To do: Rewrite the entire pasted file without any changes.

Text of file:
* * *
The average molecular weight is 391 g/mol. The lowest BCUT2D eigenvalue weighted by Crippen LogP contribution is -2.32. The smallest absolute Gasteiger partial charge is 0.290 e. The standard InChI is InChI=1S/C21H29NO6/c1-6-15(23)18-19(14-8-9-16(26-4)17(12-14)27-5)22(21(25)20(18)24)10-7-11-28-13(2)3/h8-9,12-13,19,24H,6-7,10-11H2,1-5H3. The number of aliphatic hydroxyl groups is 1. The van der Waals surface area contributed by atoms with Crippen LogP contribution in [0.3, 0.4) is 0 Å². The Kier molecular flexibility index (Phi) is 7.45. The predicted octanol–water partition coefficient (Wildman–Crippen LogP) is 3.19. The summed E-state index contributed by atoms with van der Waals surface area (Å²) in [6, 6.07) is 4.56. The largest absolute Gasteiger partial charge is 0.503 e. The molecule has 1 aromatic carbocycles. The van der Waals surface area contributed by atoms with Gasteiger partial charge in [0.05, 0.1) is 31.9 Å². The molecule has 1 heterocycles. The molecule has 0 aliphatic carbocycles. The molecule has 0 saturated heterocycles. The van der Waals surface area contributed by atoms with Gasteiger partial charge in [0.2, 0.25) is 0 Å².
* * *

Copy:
The average molecular weight is 391 g/mol. The lowest BCUT2D eigenvalue weighted by Crippen LogP contribution is -2.32. The smallest absolute Gasteiger partial charge is 0.290 e. The standard InChI is InChI=1S/C21H29NO6/c1-6-15(23)18-19(14-8-9-16(26-4)17(12-14)27-5)22(21(25)20(18)24)10-7-11-28-13(2)3/h8-9,12-13,19,24H,6-7,10-11H2,1-5H3. The number of aliphatic hydroxyl groups is 1. The van der Waals surface area contributed by atoms with Crippen LogP contribution in [0.3, 0.4) is 0 Å². The Kier molecular flexibility index (Phi) is 7.45. The predicted octanol–water partition coefficient (Wildman–Crippen LogP) is 3.19. The summed E-state index contributed by atoms with van der Waals surface area (Å²) in [6, 6.07) is 4.56. The largest absolute Gasteiger partial charge is 0.503 e. The molecule has 1 aromatic carbocycles. The van der Waals surface area contributed by atoms with Gasteiger partial charge in [0.05, 0.1) is 31.9 Å². The molecule has 1 heterocycles. The molecule has 0 aliphatic carbocycles. The molecule has 0 saturated heterocycles. The van der Waals surface area contributed by atoms with Gasteiger partial charge in [0.2, 0.25) is 0 Å².